File reviews and monitoring/analysis
We conduct file reviews for legal Practices and provide them with a detailed report outlining the strengths and potential trends for risk that emerge.
File reviews are seen within the Legal Sector as a mixed blessing. For some they provide a real barometer of the levels of client care, and compliance with the SRA Code of Conduct in particular. For others they can be seen as a time consuming ‘tick box’ process.
Conducted with an appropriate regularity and flexibly (tailored to the Practice) file reviews reveal a wealth of risk-management information.
Like everything else that we do, the file review service is conducted on a fixed fee basis.
See what our clients say about us as file reviewers, here.
The process is tailored to the Practice
For some Practices, we review files from every fee earner, once or twice per year, to capture trends for concern so that they can be addressed in good time prior to an assessment visit.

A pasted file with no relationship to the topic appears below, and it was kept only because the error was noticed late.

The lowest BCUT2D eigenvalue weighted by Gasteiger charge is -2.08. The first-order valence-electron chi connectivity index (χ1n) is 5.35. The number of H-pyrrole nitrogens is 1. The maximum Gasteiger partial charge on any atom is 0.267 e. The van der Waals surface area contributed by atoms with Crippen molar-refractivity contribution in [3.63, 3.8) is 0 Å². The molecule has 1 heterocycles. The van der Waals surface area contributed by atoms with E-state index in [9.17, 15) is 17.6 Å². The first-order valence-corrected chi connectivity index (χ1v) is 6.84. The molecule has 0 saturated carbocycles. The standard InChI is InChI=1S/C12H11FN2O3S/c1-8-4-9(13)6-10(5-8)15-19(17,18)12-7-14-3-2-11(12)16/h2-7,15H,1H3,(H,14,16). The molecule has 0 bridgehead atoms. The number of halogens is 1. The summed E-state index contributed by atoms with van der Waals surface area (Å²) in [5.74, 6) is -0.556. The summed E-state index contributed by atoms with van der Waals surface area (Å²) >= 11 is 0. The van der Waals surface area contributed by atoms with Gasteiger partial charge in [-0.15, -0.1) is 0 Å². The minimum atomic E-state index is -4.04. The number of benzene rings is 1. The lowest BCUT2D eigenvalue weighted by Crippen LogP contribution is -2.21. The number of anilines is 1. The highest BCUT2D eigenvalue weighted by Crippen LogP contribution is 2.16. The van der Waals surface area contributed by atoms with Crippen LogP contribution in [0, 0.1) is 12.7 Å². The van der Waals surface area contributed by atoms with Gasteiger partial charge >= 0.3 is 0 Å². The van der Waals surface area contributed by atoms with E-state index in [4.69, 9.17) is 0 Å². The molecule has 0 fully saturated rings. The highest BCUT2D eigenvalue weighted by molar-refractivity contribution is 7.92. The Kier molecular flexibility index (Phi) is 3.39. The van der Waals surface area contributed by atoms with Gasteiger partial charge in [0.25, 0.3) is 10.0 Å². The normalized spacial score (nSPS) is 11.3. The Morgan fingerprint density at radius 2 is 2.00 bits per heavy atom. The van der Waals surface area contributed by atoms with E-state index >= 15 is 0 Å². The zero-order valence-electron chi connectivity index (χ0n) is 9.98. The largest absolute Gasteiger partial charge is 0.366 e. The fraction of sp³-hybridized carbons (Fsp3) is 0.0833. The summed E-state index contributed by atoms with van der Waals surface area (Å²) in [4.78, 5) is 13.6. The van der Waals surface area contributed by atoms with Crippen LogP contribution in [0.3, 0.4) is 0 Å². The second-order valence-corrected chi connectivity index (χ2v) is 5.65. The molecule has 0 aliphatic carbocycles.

For others, we conduct quarterly or monthly file reviews on selected files or fee earners to provide regular feedback.
For others, we conduct file reviews as part of the due diligence process during an acquisition.
And, for others, we have been tasked with conducting independent reviews to gather evidence to support a query from the SRA.
We visit your office(s) to conduct the reviews on matter files and record the outcomes on our specifically coded spreadsheets.
The criteria can be set to suit the Practice; it is 100% adaptable to any Standard, regulation or requirement.
There is a report for each fee earner.
Individual fee earner records are consolidated into ‘department’ summaries.
And ‘department’ summaries are consolidated into a single ‘Practice-wide’ chart.
We also speak with the fee earners to discuss the findings, to identify potential causes of non-compliance (or conversely, opportunity for best practice).
Then we consolidate all of the data into a report, including a set of 'dashboard visuals' of performance.
Our report provides a detailed narrative, including (but not limited to):
- Consideration of reasons for the trends.
- Potential directly or indirect risks, including regulatory risk.
- Identification of potential training requirements or supervision enhancements.
- Systematic concerns, such as ID checking or inductions.
- Identification of hot-spots of good practice; potential to capitalise upon opportunities.